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Avoid these key communication mistakes to keep clients happy

There is a very high degree of professionalism and expertise required in law, and the dedication and training go beyond most professions, writes Darrell Hardidge.

user iconDarrell Hardidge 17 June 2019 Big Law
Melbourne street
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The ability to communicate and build trust in a challenging environment is a unique skill. However, like any skill, it requires understanding the basics and applying a simple 1 per cent weekly improvement. The constant improvement process ensures a steady and predictable outcome when the principles are applied.

From over 250 in-depth client experience interviews, the number one improvement clients wanted was the standard of lawyer communication.

The key issues aren’t difficult to resolve; in fact, they’re very simple. Surprisingly, it starts with email communication, answering them in a timely fashion and ensuring they are acknowledged (if important) was the key concern. Returning phone calls was another and especially acknowledging information had been provided. A simple solution was to ensure an EA could step in and update clients and confirm the next step on behalf of their lawyer or advise that it was being worked on.


Another simple improvement was the frequency of communication. A major frustration was the follow-up process; clients having to chase up information, and not being informed of what’s happening, causes a lot of angst. A company we support in service excellence adopted a simple strategy around mastering communication. The application wasn’t so easy, but has proven to be a total game-changer. Their rule is “no client ever contacts us twice regarding an issue”. They focus every effort in being proactive with their clients and removing their key frustration of not knowing. They created a process to ensure clients are proactively responded to, thus reducing time wasted back and forth on messages.

There are many benefits for a law firm to make communication the number one priority of their client experience process. Another key challenge is to manage the emotion experienced by their clients.

When clients have an emotional charge on a situation, they can often be unrealistic to what a reasonable time frame is for action and responses. There is also the challenge with managing the time it takes for such communication. What two lawyers would discuss in five minutes can take half an hour with a client as the emotions can impact effective communication.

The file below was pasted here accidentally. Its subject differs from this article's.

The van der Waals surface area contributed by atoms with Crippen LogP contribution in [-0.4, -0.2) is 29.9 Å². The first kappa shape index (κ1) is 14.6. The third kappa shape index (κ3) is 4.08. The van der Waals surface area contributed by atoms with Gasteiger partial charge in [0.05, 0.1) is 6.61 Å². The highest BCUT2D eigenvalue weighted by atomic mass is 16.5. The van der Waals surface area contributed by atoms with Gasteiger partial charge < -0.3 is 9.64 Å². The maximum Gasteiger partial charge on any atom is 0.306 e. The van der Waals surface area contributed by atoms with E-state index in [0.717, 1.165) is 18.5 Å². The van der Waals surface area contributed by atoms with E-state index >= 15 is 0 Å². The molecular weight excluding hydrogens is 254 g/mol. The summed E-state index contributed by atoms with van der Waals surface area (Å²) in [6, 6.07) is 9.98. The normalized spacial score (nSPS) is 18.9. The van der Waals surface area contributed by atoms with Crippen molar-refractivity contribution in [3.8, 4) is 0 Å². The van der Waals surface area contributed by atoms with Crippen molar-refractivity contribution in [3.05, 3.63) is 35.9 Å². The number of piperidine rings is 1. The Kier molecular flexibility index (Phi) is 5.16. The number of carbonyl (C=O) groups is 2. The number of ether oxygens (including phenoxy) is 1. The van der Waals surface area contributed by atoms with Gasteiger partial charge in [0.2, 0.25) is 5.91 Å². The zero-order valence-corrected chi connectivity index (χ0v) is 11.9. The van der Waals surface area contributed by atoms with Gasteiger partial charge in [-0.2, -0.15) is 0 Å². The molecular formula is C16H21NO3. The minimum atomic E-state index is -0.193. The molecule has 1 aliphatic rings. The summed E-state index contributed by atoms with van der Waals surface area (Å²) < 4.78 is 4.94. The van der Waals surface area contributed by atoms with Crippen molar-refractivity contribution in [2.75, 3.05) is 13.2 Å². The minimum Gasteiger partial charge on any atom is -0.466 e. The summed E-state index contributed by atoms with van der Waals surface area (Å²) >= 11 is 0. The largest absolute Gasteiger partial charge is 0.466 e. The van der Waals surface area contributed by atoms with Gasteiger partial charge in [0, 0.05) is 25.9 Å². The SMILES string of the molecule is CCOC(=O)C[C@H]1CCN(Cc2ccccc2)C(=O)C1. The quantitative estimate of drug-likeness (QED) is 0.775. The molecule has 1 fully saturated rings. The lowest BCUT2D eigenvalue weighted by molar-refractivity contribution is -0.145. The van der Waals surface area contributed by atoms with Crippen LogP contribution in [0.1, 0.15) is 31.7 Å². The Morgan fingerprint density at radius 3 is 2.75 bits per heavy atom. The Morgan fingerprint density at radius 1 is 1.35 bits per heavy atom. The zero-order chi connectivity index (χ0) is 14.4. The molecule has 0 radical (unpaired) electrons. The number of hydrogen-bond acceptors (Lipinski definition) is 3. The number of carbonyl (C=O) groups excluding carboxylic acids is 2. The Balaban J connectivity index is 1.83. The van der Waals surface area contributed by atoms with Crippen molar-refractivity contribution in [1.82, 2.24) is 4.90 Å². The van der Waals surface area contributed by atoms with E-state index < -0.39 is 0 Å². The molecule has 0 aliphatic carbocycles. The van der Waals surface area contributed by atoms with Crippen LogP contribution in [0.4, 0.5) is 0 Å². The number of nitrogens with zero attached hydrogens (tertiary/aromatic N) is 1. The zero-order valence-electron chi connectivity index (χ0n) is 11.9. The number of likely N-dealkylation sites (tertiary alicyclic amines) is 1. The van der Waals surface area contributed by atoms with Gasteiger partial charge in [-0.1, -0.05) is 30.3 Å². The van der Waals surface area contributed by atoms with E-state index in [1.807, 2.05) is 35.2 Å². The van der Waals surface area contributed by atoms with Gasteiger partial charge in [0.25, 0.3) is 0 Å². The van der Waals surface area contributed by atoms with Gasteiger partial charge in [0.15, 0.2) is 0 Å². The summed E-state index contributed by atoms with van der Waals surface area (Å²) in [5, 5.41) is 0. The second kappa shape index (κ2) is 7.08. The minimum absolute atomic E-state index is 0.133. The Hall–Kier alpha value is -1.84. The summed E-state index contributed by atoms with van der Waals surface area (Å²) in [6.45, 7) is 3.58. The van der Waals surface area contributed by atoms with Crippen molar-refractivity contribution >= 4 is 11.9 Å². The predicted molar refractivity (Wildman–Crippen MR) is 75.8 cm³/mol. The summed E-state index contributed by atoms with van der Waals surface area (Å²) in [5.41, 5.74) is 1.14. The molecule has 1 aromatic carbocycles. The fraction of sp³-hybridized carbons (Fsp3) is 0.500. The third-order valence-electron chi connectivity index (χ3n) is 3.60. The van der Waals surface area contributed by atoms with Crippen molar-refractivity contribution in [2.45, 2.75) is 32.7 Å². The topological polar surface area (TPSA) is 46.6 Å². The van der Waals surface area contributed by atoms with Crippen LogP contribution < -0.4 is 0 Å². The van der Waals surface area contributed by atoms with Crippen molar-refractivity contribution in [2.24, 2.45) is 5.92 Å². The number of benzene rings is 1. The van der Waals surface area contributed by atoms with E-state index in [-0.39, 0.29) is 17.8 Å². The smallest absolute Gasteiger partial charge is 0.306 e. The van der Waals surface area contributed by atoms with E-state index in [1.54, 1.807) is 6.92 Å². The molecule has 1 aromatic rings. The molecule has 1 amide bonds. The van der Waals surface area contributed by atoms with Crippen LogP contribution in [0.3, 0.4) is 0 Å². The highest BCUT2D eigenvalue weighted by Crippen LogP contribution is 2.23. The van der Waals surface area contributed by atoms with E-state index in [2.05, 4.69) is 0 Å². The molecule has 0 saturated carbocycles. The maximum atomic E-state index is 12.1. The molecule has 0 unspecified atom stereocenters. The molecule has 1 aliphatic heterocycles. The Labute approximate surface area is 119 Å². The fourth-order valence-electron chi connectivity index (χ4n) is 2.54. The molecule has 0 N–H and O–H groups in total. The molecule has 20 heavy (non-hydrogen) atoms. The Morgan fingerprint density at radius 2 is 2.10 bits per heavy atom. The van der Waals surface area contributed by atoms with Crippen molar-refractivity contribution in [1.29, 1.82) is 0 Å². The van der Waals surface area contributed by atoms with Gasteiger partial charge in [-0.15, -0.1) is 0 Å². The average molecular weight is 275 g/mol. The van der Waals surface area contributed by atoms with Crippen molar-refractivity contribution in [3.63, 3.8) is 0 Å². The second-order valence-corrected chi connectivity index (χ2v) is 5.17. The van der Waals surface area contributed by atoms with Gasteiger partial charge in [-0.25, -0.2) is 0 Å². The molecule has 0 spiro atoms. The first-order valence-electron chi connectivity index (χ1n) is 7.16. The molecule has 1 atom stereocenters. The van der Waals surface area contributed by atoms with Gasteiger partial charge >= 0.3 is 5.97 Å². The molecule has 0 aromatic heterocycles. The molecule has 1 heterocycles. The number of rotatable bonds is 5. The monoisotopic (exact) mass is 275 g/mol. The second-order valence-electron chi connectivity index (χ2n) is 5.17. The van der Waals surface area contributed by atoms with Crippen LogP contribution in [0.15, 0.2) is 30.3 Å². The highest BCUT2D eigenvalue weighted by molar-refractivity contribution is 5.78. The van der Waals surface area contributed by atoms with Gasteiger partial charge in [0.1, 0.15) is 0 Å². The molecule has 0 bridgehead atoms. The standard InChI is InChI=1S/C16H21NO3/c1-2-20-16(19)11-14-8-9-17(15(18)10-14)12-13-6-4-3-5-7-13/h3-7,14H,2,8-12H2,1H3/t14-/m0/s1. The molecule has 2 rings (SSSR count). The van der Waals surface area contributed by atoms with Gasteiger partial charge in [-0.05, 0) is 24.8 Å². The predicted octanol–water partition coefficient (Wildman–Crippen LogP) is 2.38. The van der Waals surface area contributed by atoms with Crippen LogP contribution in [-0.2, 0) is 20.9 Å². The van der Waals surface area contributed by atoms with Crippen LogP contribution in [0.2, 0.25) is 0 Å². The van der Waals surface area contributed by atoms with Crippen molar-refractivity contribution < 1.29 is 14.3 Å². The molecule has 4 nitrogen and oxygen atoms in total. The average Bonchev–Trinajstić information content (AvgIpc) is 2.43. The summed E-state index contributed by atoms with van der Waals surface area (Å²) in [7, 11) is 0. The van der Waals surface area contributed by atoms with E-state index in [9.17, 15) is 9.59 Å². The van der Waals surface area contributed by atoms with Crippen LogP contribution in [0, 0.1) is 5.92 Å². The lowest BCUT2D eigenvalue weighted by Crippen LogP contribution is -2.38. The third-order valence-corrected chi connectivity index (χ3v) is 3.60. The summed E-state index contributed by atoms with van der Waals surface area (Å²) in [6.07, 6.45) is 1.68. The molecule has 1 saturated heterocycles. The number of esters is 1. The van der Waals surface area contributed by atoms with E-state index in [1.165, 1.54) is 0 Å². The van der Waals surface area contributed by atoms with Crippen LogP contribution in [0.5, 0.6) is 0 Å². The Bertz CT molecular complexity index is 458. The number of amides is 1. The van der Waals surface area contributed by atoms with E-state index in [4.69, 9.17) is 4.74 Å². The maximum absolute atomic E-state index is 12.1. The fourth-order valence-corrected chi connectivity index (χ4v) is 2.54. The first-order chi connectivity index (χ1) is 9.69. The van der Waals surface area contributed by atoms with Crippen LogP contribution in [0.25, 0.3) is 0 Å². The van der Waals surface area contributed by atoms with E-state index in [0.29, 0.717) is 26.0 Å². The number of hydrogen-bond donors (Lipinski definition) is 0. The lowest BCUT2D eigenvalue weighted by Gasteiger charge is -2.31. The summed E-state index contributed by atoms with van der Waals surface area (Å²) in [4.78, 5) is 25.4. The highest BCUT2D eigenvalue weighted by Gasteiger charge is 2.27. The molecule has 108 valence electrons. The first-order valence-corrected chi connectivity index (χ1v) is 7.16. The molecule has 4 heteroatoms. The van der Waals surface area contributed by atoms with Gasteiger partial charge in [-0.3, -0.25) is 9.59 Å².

In many service-based business models, communication and knowledge is their currency of trade.

Therefore, the higher the standard, the higher the value it becomes. A powerful and simple solution that can change the game which is often overlooked is having a process to ensure high-quality communication is delivered in an optimal fashion. This can create massive wins for a law firm.

Engaging a team member who has a primary responsibility to communicate the basics on behalf of a lawyer will remove a lot of frustration and ensure their clients feel informed. The time lawyers waste on low-level communication will be dramatically removed and enable them to be far more effective and focus on highly urgent and important tasks while still delivering an experience their clients feel is of high value.

Often the costs of having this additional human resource is misguided and misunderstood. The benefits and the speed to which efficiency can be improved far outweighs the associated costs. For lawyers, their time is the commodity, and the more effective and proactive it is, the more they are literally worth in trade.

Make your law firm’s point of difference be the highest standard of proactive communication. This will ensure less stress, more productivity and build a reputation of being highly efficient. Different is always better, but better is always different.

Darrell Hardidge is a customer experience strategy expert and CEO of customer research company Saguity.